Tuesday, 14 October 2014

Gratitude and Thanks and More

Lorna and I attended the Thanksgiving service at church on Sunday at our home parish of St. John’s-by-the-Lake in Grand Bend.  Being by the Lake (Huron) is not the same as being at our cottage-by-the-sea in Prince Edward Island.  However, it is nice to be worshipping there again.  The priest preached a very good sermon on gratitude.  He covered a lot of territory including Aesop’s fable of Androcles and the Lion as well as the parable of the wicked tenants from last week’s Gospel where the master who planted a vineyard and the dastardly servants who not only wouldn’t give the master of the vineyard his due but instead killed the master’s some when he came to them.   Now that another Thanksgiving has come and almost gone my thoughts turn to what I am grateful for.  There is the usual of family, health, health care, hearth and home, security, and the opportunities I have had to worship God in different ways and in different places in the past year.

 I am also grateful that a friend brought to my attention a column by Rev. Bob Ripley who is as retired United Church minister.  Ripley was the senior minister at the most prominent United Church in London Ontario before retiring a few years ago.  Ripley has written a weekly column in the London Free Press for many years.  In the recent column, Ripley proclaimed that, in effect, he no longer believes in organized religion.  Ripley states unequivocally:

Where once I proclaimed the doctrines of Christianity with passion and sincerity, I am now convinced that religion, all religion, is man-made. As with the long line of deities dotting the history of our species, the idea of one God, Yahweh, made manifest in Jesus of Nazareth, is our means to an end — to explain how we got here, for instance, or to avoid looking fate in the face or to gain an edge over our enemies.

The juxtaposition of this column, Thanksgiving, and the Gospel parable of a week ago is propitious.  I am, as I mentioned, grateful that I was made aware of the column.  I am no longer a regular reader of the Free Press for a number of reasons— which I don’t want to get into now— so I might well have missed it.  I am grateful for the column itself as it has caused me to reflect on my relationship to organized religion.  I am also grateful for the parable of the wicked tenants that was the subject of three sermons in the last two weeks.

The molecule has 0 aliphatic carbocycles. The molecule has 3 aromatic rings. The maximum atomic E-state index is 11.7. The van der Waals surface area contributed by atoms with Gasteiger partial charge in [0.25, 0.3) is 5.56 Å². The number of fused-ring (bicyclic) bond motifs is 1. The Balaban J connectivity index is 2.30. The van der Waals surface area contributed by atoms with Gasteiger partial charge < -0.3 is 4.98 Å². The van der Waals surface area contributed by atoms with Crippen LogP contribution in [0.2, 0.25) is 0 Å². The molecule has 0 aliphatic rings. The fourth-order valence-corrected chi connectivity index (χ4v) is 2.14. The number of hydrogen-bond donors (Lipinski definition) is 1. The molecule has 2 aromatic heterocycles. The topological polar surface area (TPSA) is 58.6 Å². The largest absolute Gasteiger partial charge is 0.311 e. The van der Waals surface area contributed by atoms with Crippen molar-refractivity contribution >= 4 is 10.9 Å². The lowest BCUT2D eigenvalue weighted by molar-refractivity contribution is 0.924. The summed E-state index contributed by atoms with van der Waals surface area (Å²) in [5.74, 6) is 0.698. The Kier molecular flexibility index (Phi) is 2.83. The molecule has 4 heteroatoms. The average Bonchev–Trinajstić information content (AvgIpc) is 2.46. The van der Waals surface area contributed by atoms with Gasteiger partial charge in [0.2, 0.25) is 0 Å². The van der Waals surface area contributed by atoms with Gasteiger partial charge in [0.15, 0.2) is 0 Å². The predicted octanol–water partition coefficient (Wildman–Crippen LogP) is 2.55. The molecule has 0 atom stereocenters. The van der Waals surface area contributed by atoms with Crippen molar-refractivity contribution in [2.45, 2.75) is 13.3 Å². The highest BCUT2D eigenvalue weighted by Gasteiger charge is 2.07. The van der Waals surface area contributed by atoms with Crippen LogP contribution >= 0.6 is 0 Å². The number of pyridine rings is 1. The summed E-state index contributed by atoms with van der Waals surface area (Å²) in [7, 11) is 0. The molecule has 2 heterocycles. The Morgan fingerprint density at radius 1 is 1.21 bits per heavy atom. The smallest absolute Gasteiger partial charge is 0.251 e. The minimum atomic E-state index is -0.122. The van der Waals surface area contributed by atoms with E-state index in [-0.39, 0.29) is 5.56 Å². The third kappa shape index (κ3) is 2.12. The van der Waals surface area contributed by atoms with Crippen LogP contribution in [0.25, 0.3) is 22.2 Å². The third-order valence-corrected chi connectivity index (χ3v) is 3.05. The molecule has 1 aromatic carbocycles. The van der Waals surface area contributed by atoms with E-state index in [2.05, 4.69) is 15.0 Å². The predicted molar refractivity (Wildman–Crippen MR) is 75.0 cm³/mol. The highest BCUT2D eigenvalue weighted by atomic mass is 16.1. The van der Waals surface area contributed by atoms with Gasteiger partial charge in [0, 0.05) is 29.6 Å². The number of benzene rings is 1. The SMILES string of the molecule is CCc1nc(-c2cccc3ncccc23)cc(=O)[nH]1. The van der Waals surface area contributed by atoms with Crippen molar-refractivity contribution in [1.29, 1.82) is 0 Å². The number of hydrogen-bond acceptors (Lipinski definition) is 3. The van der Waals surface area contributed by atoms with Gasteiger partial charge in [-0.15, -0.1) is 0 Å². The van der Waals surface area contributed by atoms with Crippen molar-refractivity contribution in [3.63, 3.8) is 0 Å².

In my relatively short career as a parish priest I have said to myself and occasionally to others in a fit of satire or perhaps irony (I’m not sure which) that the only thing wrong with church is the people—they tend to mess things up, make it inconvenient, disappointing at times, and generally not what God intends—at least in my idea of what church should be.  In the parable (Matthew 21:33-46), Jesus is using the parable to criticize the religious authorities for the way they practice their religion:

When the chief priests and the Pharisees heard his parables, they realized that he was speaking about them. They wanted to arrest him, but they feared the crowds, because they regarded him as a prophet. 

I can understand why someone who has served as an ordained minister or priest for many years or even a few years becomes disillusioned about the institution and all its human shortcomings.   Ripley notes that his disenchantment with religion was one of the reasons he retired early from his church position.  Jesus certainly was critical of the religious leaders and many of the people in his day.  There is much to criticise in the church and its ‘cheap grace’ as Dorothee Solle calls it in her book Thinking About God which I am currently reading.  She cites this term of Dietrich Bonhoeffer where the church is coopted by the ruling powers of the society in which it resides whether it is the Germany of Hitler or the economic powers and systems of today.  She notes that Bonhoeffer pleads, “that the church should take the risk of setting out to proclaim God’s commands as being valid today, as concretely, exclusively and radically as can be conceived”.  The church should, as Ripley notes, comfort the afflicted and afflict the comfortable. 

Solle states that because we are fallible does not mean that the gospel of Jesus Christ was not ethics-free and the church should not be either, “That we are fallible people and can make mistakes (in discerning God’s will) did not lead Bonhoeffer to withdraw from a world of action”.  The church is indeed imperfect but Jesus did not come to abolish religion but rather to fulfill God’s command for God’s people.  We are called to discern God’s will and to follow God’s commandments even if our efforts will inevitably flawed.  Let us give thanks and praise the Lord. 

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